Staff writer Henry Roberts ruminates on the long history of science fiction’s interaction with its given contemporary.
One of science fiction’s greatest assets is its persistence in popular culture. From the earliest days of cinema, signified in Méliès’ A Trip to the Moon, we have been fascinated with seeing science fiction onscreen. The genre has seen variations in across historical traditions. One of the reasons for the genre’s popularity and survival lies in its flexibility. As well as allowing for the excesses of human imagination in ways other genres cannot, it can move with the times, and in doing so incorporate the themes of such times. Science fiction responds directly to humanity and our lives: it appeals to our dreams and reveals our nightmares. By responding to contemporary political issues; examining our subjective traumas or merely providing escapism from our day-to-day existence, there is perhaps no better filmic genre than science fiction to help us live our lives.
Cinematic science fiction, dating back to early cinema, has served a dual role of entertainment and social commentary. Metropolis, set in a dystopian future, spoke volumes on industrialisation and class struggle in Weimar Germany. Popular American sci-fi from the Cold War-era, though a spectacle cinema and popular with the masses, commented on its contemporary context. In an era of suspicion and anxiety, science fiction was used to both entertain and comment on the dangers everyone could face if we all lose sight of our common humanity. By appealing to humanity as a collective, many science fiction films call for a recognition to our collective humanity in the face of such crises, and at times reveal the consequences of not doing so. This has been a standard for onscreen science fiction, with The Day the Earth Stood Still and Earth vs. the Flying Saucer all playing off humanity’s sense of community, and the dangers of letting this community disintegrate in the face of a foreign threat, perceived or otherwise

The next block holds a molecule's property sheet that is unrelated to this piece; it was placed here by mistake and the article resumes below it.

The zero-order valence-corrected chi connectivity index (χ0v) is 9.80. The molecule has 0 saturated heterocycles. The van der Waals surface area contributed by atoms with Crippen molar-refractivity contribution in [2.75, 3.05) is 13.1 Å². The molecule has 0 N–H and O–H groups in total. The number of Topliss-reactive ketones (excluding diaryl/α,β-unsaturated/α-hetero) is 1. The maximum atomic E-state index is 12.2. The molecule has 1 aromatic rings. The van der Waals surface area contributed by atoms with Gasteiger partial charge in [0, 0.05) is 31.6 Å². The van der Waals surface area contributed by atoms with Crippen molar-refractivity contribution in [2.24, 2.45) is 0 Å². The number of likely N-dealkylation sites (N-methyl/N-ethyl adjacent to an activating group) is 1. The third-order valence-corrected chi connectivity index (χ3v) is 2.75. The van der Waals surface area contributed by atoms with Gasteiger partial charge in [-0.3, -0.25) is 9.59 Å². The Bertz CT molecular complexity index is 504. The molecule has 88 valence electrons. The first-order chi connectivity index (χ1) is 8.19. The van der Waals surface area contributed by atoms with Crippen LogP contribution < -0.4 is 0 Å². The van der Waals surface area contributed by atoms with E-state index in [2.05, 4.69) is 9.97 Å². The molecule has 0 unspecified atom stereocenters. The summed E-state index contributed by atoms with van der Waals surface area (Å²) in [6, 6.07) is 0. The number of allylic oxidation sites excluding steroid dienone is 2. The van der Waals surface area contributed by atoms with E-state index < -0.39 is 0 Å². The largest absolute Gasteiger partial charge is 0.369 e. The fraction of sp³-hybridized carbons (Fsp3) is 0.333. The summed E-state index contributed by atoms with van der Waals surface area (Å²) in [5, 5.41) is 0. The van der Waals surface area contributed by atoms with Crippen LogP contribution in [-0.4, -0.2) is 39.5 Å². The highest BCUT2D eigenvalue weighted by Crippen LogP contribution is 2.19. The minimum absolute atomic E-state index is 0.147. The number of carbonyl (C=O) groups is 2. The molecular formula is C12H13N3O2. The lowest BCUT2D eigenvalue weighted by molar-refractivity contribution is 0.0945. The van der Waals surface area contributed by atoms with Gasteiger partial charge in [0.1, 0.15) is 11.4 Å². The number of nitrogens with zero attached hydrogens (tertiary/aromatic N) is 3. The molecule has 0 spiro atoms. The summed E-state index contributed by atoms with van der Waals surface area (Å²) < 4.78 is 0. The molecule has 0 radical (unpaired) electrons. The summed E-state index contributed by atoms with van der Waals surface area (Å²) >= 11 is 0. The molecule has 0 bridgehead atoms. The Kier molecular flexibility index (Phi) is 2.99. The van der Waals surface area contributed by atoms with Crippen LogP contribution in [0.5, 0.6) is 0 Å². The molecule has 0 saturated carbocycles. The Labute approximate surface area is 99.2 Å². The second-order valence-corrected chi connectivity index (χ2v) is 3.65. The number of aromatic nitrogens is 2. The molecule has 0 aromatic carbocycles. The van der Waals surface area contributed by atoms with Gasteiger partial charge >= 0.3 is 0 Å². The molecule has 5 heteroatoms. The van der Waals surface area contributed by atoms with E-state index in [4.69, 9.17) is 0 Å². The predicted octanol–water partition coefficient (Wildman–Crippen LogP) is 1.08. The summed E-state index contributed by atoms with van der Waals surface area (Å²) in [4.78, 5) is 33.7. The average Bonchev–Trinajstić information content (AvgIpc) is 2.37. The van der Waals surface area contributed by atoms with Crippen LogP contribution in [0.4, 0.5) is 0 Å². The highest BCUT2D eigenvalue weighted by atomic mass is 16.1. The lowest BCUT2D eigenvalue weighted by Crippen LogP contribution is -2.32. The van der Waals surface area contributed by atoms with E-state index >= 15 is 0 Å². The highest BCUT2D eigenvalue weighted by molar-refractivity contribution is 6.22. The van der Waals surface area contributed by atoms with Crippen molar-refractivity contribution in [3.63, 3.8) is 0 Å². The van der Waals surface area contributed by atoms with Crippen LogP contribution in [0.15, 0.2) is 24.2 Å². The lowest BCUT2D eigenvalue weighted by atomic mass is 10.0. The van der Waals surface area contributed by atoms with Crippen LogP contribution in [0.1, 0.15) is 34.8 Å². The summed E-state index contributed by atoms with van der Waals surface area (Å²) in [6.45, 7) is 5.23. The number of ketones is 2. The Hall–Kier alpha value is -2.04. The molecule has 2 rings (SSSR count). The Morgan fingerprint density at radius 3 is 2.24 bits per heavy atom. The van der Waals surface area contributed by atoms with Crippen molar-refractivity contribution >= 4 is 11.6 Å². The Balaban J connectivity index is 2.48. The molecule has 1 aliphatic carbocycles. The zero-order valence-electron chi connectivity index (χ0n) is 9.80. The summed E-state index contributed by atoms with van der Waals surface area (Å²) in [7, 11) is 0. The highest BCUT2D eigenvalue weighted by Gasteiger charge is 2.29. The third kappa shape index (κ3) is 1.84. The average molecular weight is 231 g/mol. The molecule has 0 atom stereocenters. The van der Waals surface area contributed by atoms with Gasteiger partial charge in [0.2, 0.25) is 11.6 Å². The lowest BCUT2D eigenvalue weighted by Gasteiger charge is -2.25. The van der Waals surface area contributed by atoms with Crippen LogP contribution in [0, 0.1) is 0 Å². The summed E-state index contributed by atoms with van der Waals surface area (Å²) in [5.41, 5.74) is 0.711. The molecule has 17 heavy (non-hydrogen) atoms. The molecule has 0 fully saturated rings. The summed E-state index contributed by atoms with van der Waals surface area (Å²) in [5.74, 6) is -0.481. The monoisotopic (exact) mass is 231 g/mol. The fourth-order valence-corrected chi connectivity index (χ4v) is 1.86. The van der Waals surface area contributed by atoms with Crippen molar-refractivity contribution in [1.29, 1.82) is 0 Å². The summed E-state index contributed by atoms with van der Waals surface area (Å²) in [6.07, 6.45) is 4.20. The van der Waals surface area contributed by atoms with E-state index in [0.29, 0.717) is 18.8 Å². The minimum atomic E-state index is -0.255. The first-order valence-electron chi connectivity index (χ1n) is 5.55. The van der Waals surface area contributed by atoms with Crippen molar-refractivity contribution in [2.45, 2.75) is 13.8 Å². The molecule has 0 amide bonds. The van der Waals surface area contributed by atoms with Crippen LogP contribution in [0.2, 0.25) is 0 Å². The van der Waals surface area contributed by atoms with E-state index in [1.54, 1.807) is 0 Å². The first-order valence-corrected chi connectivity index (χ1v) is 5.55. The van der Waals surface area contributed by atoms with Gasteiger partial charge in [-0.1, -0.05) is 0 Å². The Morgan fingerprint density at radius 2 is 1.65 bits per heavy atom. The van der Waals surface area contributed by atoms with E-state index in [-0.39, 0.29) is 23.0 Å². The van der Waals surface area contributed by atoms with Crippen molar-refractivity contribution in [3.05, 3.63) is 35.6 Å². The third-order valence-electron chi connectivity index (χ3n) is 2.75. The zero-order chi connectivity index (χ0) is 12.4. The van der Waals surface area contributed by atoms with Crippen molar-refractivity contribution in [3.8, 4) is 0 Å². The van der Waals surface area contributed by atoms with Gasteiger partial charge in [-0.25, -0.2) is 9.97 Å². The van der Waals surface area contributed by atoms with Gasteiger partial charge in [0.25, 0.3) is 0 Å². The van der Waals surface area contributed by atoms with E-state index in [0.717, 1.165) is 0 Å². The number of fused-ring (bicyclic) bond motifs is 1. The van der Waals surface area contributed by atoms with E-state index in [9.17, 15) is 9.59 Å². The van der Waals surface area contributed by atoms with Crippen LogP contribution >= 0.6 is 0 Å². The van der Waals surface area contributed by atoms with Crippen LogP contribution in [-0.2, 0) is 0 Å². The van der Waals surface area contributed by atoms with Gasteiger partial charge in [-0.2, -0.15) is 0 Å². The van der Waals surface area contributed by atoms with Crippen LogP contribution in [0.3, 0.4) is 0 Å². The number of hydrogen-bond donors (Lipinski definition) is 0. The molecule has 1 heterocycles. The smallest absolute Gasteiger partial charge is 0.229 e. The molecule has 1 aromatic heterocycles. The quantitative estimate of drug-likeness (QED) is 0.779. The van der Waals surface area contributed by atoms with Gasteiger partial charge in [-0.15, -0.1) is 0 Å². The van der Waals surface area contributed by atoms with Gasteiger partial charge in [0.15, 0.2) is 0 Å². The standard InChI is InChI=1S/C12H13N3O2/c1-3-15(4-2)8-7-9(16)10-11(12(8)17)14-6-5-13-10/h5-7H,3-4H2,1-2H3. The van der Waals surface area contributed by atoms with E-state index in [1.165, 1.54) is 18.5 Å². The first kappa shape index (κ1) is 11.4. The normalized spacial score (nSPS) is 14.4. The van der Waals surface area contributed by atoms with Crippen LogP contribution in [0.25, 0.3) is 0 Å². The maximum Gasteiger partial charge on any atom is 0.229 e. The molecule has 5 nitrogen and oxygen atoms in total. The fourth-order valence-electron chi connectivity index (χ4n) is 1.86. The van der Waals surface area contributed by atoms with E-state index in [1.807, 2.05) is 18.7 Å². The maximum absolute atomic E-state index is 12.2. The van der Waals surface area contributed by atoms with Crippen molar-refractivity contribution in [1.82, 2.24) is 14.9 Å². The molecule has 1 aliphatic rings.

This trait of science fiction still exists today. Arrival seeks to do just this, offering a global solution to a global problem, but examined on an individual micro-level. The film posits that when the world is in crisis, we will revert back into a planet of cooperating and hostile nation-states. Science fiction thus forces us to consider the benefits of greater cooperation and of seeing each other and ourselves with a more cosmopolitan outlook, by positing problems that require such a response.
Some offer warnings- with their views of dystopian futures- of what is to come if we do not tackle the great contemporary issues of our times (climate change; unregulated capitalism; the progress of technology). In these films, there is no need for an unworldly threat to humanity as in an alien invasion; the threats hypothesised in the films are real. While it is not the main intention of these films to act as a rallying cry- they are, of course, movies; they entertain- they still possess an omnipresent authority over humanity and human nature. Their superiority, whether aesthetically or thematically accomplished or not, seems to know what will divide us and, accordingly, what will unite us.
However, particularly in recent years, science fiction has not just concerned itself with ‘external’ issues. The genre has sought to explore and better understand subjective ‘internal’ issues on the level of the individual. If one limits science fiction to outer-space, then one would be ignoring the possibilities the genre has in exploring such ‘human themes’ normally associated with realism. By allowing greater variations of factors, this ‘subjective science fiction’ is thus greater enabled and equipped than other genres to explore human themes. It is from the detachment of science fiction from the ‘real world’- time travel; memory eraser; planetary collisions- that the genre is able to fully attach itself to our feelings.